Available in Hardback 

Borrow                              

​​Simon Berthon – Woman of State

Woman of State
This is an interesting read for anyone over the age of 35 as it is set in the time of “The Troubles” in Northern Ireland. Berthon has done his research for this fast-paced thriller, and remains non-judgemental about the conflict, while moving backward and forward in time and location to give all perspectives.
The story runs with an IRA recruit who needs to disappear once she realises that promises have been broken, and all bets are off. Marie-Ann McCartney is now Anne Marie Gallagher and a human rights lawyer and Minister of State for Security and Immigration. Her cover is about to be blown and this testing time will show where her true allegiances lie.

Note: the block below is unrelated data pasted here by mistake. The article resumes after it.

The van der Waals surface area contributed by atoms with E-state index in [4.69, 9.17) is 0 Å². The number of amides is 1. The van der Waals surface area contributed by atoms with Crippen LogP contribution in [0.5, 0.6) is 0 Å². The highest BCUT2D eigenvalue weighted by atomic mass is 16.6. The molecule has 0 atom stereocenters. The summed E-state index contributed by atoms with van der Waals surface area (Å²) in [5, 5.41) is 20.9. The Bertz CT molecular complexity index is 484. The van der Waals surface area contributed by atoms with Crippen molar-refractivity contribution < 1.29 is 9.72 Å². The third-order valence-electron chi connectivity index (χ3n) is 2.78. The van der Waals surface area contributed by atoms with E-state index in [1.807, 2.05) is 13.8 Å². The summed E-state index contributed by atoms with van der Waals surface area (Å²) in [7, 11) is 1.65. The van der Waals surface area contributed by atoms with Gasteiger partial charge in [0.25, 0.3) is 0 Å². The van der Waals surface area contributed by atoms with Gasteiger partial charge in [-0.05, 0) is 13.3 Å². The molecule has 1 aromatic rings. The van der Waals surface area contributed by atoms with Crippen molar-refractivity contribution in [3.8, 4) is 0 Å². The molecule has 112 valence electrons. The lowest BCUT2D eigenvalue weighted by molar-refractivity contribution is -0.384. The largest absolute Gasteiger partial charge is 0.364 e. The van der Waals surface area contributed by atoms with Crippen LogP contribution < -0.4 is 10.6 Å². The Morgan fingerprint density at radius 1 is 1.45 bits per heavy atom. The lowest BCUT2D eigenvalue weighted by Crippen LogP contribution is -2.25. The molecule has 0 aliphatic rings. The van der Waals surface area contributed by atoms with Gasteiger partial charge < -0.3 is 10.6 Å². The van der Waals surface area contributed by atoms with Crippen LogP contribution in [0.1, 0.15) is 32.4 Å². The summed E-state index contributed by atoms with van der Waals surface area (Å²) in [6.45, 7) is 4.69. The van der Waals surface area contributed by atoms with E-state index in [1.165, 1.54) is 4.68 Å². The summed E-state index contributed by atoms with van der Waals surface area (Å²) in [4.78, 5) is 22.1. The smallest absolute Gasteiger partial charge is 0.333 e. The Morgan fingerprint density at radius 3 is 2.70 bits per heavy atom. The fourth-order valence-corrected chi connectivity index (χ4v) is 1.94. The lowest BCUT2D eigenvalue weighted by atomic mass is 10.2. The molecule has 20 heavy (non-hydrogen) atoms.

Available in paperback

                   

Borrow    

Jonathan Moore – The Dark Room

The Dark Room
The Dark Room is the gripping new thriller from the author of The Poison Artist - selected for BBC Radio 2 Book Club with Simon Mayo
Gavin Cain, homicide inspector is awaiting the exhumation of a 30 year old grave. He is called away to City Hall urgently by the Mayor’s Office. Mayor Castelli lays out a problem to Cain that demands his immediate attention, the Mayor is being blackmailed.
Castelli wants the blackmailer caught, and Cain is the only detective he trusts to do it, but as Cain starts to look into the mayor's past, he finds himself being drawn towards a place as dark and terrifying and as full of secrets as the grave itself.








A great new thriller available in hardback